REvil Ransomware operators to auction stolen data from US law firms


The ransomware group has targeted sensitive data of law firms from the past six months

The operators of the REvil Ransomware group have managed to wreak havoc by stealing the data of two US-based law firms. REvil has set up an auction on the dark web where buyers can bid to access the stolen data. According to media reports, more than seven cases of ransomware attacks on law firms have occurred in the past six months.

Most of these attacks are being traced back to the REvil gang — also known as Sodin and Sodinokibi — which is a ransomware-as-a-service (RaaS) operation. The ransomware operation breaches corporate network using spam, remote desktop services and exploits. Then, it quietly spreads laterally through the company stealing unencrypted data from exposed servers.

Once access to the domain controller is achieved, the operators deploy the ransomware to encrypt all the computers on the network. The operators then demand ransom, usually in Bitcoin or another cryptocurrency. The REvil operators also have a data leak site used to publish sensitive stolen information if the ransom isn’t paid. They have also begun to auction the stolen data on the site to the highest bidder.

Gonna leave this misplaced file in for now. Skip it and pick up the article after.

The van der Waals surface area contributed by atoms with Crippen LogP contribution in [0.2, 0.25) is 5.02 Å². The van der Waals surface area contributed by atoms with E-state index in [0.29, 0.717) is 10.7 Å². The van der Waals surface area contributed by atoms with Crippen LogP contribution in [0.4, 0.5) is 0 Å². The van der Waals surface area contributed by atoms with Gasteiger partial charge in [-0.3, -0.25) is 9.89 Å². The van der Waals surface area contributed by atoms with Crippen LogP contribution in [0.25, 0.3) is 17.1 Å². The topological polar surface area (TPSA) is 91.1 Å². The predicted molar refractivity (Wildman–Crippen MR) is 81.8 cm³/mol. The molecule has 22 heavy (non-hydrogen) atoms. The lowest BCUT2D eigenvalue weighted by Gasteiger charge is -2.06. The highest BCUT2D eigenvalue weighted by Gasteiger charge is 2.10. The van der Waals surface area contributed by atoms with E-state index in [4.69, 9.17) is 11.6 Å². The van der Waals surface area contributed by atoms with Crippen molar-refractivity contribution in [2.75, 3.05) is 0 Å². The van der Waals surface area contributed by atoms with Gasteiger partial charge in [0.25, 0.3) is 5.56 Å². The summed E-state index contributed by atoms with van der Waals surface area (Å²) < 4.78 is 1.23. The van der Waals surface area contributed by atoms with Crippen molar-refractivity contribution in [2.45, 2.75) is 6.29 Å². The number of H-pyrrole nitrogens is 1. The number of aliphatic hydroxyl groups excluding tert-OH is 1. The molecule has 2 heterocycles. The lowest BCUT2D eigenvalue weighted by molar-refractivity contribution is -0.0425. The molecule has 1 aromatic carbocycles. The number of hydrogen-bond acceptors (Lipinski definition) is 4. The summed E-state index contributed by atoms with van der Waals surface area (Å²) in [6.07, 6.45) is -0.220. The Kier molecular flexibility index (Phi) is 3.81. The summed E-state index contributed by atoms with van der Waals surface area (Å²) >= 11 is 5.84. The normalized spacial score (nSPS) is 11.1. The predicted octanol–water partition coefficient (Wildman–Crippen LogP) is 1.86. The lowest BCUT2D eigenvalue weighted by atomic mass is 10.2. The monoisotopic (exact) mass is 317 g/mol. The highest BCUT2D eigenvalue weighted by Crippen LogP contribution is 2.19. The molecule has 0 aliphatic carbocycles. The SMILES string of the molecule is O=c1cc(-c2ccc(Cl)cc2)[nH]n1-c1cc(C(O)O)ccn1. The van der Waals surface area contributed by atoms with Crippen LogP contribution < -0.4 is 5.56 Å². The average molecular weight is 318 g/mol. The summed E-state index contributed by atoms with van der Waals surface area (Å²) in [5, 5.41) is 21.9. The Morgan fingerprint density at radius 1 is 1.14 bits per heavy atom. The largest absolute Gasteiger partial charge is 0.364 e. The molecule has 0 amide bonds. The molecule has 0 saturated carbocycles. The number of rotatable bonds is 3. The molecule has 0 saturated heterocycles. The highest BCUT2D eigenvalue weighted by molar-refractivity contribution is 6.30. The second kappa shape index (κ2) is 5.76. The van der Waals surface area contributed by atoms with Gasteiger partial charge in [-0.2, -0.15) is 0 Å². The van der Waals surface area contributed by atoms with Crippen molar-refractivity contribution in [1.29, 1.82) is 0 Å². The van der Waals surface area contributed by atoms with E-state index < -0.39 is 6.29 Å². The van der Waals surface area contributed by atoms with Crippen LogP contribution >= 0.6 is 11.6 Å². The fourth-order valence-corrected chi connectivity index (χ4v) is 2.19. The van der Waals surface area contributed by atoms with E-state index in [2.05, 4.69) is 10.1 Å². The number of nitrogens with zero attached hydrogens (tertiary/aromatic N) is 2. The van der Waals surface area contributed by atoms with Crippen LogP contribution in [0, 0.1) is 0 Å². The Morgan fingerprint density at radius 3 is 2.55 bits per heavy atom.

On June 6, 50GB of data from Fraser Wheeler & Courtney LLP and 1.2TB of data from the database of Vierra Magen Marcus LLP appeared on REvil’s official blog on the darknet. The data being auctioned includes sensitive information such as client information, internal documentation of the company, patent agreements, business plans and projects with new technologies that have yet to be patented

Vierra Magen Marcus LLP specialises in intellectual property law. The company’s clients include more than 650 individuals and businesses, such as Toshiba, Seagate and Nissan. The starting price for auctioning the data of Fraser Wheeler & Courtney is $30,000, to be paid in Bitcoin. The operators threaten to go public if the ransom is not paid in less than a week.

Brett Callow, threat analyst at malware lab Emsisoft told Cointelegraph that the auctioning began after the group failed to extract ransom from Grubman Shire Meiselas & Sacks, the law firm representing Madonna. He believes that auctioning is not only a way to create revenue from the stolen data but it is also a way to “up the ante for future victims.”

“The prospect of data being auctioned and sold to competitors or other criminal enterprises may worry companies far more than it simply being posted on an obscure Tor site and so provide them with an additional incentive to pay the demand,” he added. Cautioning that ransomware had now become a multi-billion-dollar industry, Callow stated that the only way to “reverse this trend is to cut off the flow of cash, and that means companies must stop paying ransoms.”

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